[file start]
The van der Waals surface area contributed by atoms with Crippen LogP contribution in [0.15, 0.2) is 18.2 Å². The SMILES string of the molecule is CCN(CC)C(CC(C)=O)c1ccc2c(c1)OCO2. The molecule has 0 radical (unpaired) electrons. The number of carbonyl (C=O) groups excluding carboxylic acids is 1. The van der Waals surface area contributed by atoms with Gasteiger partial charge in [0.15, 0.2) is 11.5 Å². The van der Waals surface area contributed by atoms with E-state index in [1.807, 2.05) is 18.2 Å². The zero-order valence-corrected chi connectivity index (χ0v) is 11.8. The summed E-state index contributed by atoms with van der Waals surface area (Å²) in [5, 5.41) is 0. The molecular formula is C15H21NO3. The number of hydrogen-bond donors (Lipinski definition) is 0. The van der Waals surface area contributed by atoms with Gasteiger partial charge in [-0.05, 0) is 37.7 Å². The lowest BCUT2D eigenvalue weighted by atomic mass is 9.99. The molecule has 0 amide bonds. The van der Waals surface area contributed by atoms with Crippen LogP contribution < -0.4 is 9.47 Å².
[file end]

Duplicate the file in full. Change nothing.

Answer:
The van der Waals surface area contributed by atoms with Crippen LogP contribution in [0.15, 0.2) is 18.2 Å². The SMILES string of the molecule is CCN(CC)C(CC(C)=O)c1ccc2c(c1)OCO2. The molecule has 0 radical (unpaired) electrons. The number of carbonyl (C=O) groups excluding carboxylic acids is 1. The van der Waals surface area contributed by atoms with Gasteiger partial charge in [0.15, 0.2) is 11.5 Å². The van der Waals surface area contributed by atoms with E-state index in [1.807, 2.05) is 18.2 Å². The zero-order valence-corrected chi connectivity index (χ0v) is 11.8. The summed E-state index contributed by atoms with van der Waals surface area (Å²) in [5, 5.41) is 0. The molecular formula is C15H21NO3. The number of hydrogen-bond donors (Lipinski definition) is 0. The van der Waals surface area contributed by atoms with Gasteiger partial charge in [-0.05, 0) is 37.7 Å². The lowest BCUT2D eigenvalue weighted by atomic mass is 9.99. The molecule has 0 amide bonds. The van der Waals surface area contributed by atoms with Crippen LogP contribution < -0.4 is 9.47 Å².